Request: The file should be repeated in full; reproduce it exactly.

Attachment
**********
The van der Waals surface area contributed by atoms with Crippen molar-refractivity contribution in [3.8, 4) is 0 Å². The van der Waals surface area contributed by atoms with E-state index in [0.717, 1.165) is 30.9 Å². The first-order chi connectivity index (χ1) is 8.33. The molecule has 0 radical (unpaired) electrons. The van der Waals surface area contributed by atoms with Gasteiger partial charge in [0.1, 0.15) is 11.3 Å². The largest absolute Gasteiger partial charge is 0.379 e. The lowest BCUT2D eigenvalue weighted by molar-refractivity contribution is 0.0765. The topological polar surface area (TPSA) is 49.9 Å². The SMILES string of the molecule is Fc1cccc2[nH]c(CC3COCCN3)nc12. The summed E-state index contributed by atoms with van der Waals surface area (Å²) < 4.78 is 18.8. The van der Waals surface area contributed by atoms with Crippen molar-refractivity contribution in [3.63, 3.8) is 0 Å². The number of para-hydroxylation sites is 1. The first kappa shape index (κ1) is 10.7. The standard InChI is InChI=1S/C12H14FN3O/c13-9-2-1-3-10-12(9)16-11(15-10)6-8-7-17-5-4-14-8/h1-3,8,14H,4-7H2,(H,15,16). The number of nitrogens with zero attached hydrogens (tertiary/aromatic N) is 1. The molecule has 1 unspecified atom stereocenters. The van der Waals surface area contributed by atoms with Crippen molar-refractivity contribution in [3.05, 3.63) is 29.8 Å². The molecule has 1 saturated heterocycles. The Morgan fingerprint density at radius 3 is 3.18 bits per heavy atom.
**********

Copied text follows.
The van der Waals surface area contributed by atoms with Crippen molar-refractivity contribution in [3.8, 4) is 0 Å². The van der Waals surface area contributed by atoms with E-state index in [0.717, 1.165) is 30.9 Å². The first-order chi connectivity index (χ1) is 8.33. The molecule has 0 radical (unpaired) electrons. The van der Waals surface area contributed by atoms with Gasteiger partial charge in [0.1, 0.15) is 11.3 Å². The largest absolute Gasteiger partial charge is 0.379 e. The lowest BCUT2D eigenvalue weighted by molar-refractivity contribution is 0.0765. The topological polar surface area (TPSA) is 49.9 Å². The SMILES string of the molecule is Fc1cccc2[nH]c(CC3COCCN3)nc12. The summed E-state index contributed by atoms with van der Waals surface area (Å²) < 4.78 is 18.8. The van der Waals surface area contributed by atoms with Crippen molar-refractivity contribution in [3.63, 3.8) is 0 Å². The number of para-hydroxylation sites is 1. The first kappa shape index (κ1) is 10.7. The standard InChI is InChI=1S/C12H14FN3O/c13-9-2-1-3-10-12(9)16-11(15-10)6-8-7-17-5-4-14-8/h1-3,8,14H,4-7H2,(H,15,16). The number of nitrogens with zero attached hydrogens (tertiary/aromatic N) is 1. The molecule has 1 unspecified atom stereocenters. The van der Waals surface area contributed by atoms with Crippen molar-refractivity contribution in [3.05, 3.63) is 29.8 Å². The molecule has 1 saturated heterocycles. The Morgan fingerprint density at radius 3 is 3.18 bits per heavy atom.